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Michael Hermann Haid, Commerzbank AG, Research Division - Team Head of Financials [27]

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Two questions. One, on German Life Insurance, of course. The slide said, our EUR 185 million capital gains to finance the ZZR for 2019. With the new corridor method, what are you expectations for the ZZR requirement for the full year 2019? And can you remind me of the figure for 2018 again?

Second question, Motor Germany, you mentioned the softer market in Motor Germany. Is this your expectation? Or is it already experience, knowing that the renewal season has just started yet? And what are your expectations here?

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Immo Querner, Talanx AG - CFO & Member of Management Board [28]

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Let me start with the ZZR question. I think what we see or what we expect for the full year 2019 is a figure around EUR 430 million for the full year, and that compares to roughly EUR 301 million that we had account for in 2018. The reason is not the corridor method as such because the corridor method has really helped the industry and has helped the industry both in 2018 as with 2019. But regardless of the support or the benefit of this new -- the new calculus, the fact that the interest rates have gone down has necessitated a higher buildup in comparison to what we've seen in 2018. So that is it. By year-end, we would be expecting stock of ZZR local GAAP that is a little bit shy of EUR 3.9 billion by year-end.

Now Motor. I think the -- getting a bit rougher. I think there is risk of an easing price discipline in the market. This is something we, of course, cannot control, but what we can do is decide whether we want to support or participate in a deterioration -- in a deteriorating price spiral or not. And here, the clear answer and message is that we don't want to support that and want to stick and cling to profit-oriented underwriting policy, even if this would be detrimental to the top line.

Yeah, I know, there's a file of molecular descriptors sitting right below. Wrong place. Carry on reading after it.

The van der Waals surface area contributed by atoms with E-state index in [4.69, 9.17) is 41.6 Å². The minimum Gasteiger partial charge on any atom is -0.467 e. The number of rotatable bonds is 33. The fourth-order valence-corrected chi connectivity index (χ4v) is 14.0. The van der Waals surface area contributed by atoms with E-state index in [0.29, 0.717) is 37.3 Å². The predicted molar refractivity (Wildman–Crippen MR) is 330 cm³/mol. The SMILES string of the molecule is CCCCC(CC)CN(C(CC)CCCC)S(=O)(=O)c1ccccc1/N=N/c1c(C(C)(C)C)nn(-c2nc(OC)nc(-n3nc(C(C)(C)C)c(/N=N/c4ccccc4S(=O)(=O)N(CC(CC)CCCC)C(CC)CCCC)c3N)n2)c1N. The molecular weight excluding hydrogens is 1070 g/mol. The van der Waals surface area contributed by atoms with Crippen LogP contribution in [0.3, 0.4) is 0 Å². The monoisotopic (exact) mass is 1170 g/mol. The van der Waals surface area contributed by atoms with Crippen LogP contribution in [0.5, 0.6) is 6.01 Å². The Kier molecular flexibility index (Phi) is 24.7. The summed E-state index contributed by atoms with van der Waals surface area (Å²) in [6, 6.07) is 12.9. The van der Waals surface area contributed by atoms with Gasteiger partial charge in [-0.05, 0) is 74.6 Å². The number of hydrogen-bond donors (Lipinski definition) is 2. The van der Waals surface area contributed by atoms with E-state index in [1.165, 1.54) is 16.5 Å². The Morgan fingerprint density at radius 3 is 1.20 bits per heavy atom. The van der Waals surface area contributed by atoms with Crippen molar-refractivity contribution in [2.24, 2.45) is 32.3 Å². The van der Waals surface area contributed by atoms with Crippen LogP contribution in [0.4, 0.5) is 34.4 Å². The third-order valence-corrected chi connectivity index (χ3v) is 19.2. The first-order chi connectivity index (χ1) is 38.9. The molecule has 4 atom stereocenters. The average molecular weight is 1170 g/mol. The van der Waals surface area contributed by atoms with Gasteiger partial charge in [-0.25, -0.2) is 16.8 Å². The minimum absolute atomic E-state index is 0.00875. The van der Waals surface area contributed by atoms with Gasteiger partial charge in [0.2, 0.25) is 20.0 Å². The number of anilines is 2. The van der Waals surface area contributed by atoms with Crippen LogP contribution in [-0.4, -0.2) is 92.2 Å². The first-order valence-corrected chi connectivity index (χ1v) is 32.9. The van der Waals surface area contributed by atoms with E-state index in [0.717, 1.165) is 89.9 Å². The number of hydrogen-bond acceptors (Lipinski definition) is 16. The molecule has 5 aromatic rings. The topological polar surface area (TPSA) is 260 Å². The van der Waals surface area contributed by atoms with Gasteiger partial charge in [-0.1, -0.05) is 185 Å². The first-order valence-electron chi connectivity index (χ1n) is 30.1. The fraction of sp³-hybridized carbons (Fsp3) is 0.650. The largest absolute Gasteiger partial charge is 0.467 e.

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Carsten Werle, Talanx AG - Head of IR [29]

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Any more questions, Elaine?

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Operator [30]

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(Operator Instructions) We will take a follow-up question from Vikram Gandhi from Societe Generale.

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Vikram Gandhi, Societe Generale Cross Asset Research - Equity Analyst [31]

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Sorry. This is the last one from my side. Can you shed some more light on the combined ratio development for Retail Germany? I mean if I back out the KuRS impact, what I get to is a 2 percentage points deterioration year-on-year for Retail Germany combined. And you've already mentioned some of the redundancy buildup, so I just wondered if there's anything more to it, and that's all.

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Immo Querner, Talanx AG - CFO & Member of Management Board [32]

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Yes. I like these questions because these questions already contain the answer. Yes, it is true. What you see is that the combined ratio looks weaker as it is because of extra conservatism that we could afford. Sorry for this answer without any news.

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Carsten Werle, Talanx AG - Head of IR [33]

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Any more, Elaine?

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Operator [34]

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(Operator Instructions)

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Carsten Werle, Talanx AG - Head of IR [35]

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I think if there are no more questions, Elaine, then we don't have to make it longer than it should be.

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Immo Querner, Talanx AG - CFO & Member of Management Board [36]

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Well, then I think we're looking forward to meeting all of you in Frankfurt next week. Some of the questions that you may have and didn't want to ask today, you can ask then and you'll certainly get many more answers. And we look forward to this event.

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Operator [37]

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This concludes today's call. Thank you for your participation. You may now disconnect.